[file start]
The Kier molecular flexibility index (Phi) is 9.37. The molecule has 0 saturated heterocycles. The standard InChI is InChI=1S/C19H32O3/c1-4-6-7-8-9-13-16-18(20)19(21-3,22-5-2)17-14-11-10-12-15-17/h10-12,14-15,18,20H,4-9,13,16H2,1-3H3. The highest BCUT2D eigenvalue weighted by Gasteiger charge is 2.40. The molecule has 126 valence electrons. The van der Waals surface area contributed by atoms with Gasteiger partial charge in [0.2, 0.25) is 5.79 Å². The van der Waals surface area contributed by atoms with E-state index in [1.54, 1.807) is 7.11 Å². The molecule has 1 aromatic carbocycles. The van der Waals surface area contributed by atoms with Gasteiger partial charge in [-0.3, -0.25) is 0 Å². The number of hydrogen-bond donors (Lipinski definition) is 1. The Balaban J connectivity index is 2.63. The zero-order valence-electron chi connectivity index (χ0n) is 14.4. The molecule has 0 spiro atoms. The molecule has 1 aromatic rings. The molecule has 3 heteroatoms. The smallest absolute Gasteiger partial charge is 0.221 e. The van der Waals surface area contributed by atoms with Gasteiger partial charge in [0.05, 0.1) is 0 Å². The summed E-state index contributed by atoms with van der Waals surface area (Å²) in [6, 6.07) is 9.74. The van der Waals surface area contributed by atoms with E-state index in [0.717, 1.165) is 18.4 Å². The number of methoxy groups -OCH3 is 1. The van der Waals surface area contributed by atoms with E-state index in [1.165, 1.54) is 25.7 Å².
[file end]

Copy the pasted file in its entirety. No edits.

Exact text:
The Kier molecular flexibility index (Phi) is 9.37. The molecule has 0 saturated heterocycles. The standard InChI is InChI=1S/C19H32O3/c1-4-6-7-8-9-13-16-18(20)19(21-3,22-5-2)17-14-11-10-12-15-17/h10-12,14-15,18,20H,4-9,13,16H2,1-3H3. The highest BCUT2D eigenvalue weighted by Gasteiger charge is 2.40. The molecule has 126 valence electrons. The van der Waals surface area contributed by atoms with Gasteiger partial charge in [0.2, 0.25) is 5.79 Å². The van der Waals surface area contributed by atoms with E-state index in [1.54, 1.807) is 7.11 Å². The molecule has 1 aromatic carbocycles. The van der Waals surface area contributed by atoms with Gasteiger partial charge in [-0.3, -0.25) is 0 Å². The number of hydrogen-bond donors (Lipinski definition) is 1. The Balaban J connectivity index is 2.63. The zero-order valence-electron chi connectivity index (χ0n) is 14.4. The molecule has 0 spiro atoms. The molecule has 1 aromatic rings. The molecule has 3 heteroatoms. The smallest absolute Gasteiger partial charge is 0.221 e. The van der Waals surface area contributed by atoms with Gasteiger partial charge in [0.05, 0.1) is 0 Å². The summed E-state index contributed by atoms with van der Waals surface area (Å²) in [6, 6.07) is 9.74. The van der Waals surface area contributed by atoms with E-state index in [0.717, 1.165) is 18.4 Å². The number of methoxy groups -OCH3 is 1. The van der Waals surface area contributed by atoms with E-state index in [1.165, 1.54) is 25.7 Å².